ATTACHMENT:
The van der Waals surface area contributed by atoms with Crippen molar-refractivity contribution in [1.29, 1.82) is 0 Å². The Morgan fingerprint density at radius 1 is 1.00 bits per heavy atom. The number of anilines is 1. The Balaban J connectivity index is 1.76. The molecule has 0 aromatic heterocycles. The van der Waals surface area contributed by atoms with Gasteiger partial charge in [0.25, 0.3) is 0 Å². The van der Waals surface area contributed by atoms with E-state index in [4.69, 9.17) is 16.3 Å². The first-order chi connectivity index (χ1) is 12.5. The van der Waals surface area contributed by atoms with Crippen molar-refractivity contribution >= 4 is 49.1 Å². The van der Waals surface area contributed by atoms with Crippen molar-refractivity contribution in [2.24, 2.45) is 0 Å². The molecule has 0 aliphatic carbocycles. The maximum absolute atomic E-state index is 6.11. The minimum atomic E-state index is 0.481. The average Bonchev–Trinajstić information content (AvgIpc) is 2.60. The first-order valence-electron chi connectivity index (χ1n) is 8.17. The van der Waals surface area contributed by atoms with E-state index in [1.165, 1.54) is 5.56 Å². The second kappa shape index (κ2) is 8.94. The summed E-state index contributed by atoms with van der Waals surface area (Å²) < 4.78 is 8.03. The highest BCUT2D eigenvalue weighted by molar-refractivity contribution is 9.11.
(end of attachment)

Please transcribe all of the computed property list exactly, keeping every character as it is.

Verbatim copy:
The van der Waals surface area contributed by atoms with Crippen molar-refractivity contribution in [1.29, 1.82) is 0 Å². The Morgan fingerprint density at radius 1 is 1.00 bits per heavy atom. The number of anilines is 1. The Balaban J connectivity index is 1.76. The molecule has 0 aromatic heterocycles. The van der Waals surface area contributed by atoms with Gasteiger partial charge in [0.25, 0.3) is 0 Å². The van der Waals surface area contributed by atoms with E-state index in [4.69, 9.17) is 16.3 Å². The first-order chi connectivity index (χ1) is 12.5. The van der Waals surface area contributed by atoms with Crippen molar-refractivity contribution >= 4 is 49.1 Å². The van der Waals surface area contributed by atoms with Crippen molar-refractivity contribution in [2.24, 2.45) is 0 Å². The molecule has 0 aliphatic carbocycles. The maximum absolute atomic E-state index is 6.11. The minimum atomic E-state index is 0.481. The average Bonchev–Trinajstić information content (AvgIpc) is 2.60. The first-order valence-electron chi connectivity index (χ1n) is 8.17. The van der Waals surface area contributed by atoms with E-state index in [1.165, 1.54) is 5.56 Å². The second kappa shape index (κ2) is 8.94. The summed E-state index contributed by atoms with van der Waals surface area (Å²) < 4.78 is 8.03. The highest BCUT2D eigenvalue weighted by molar-refractivity contribution is 9.11.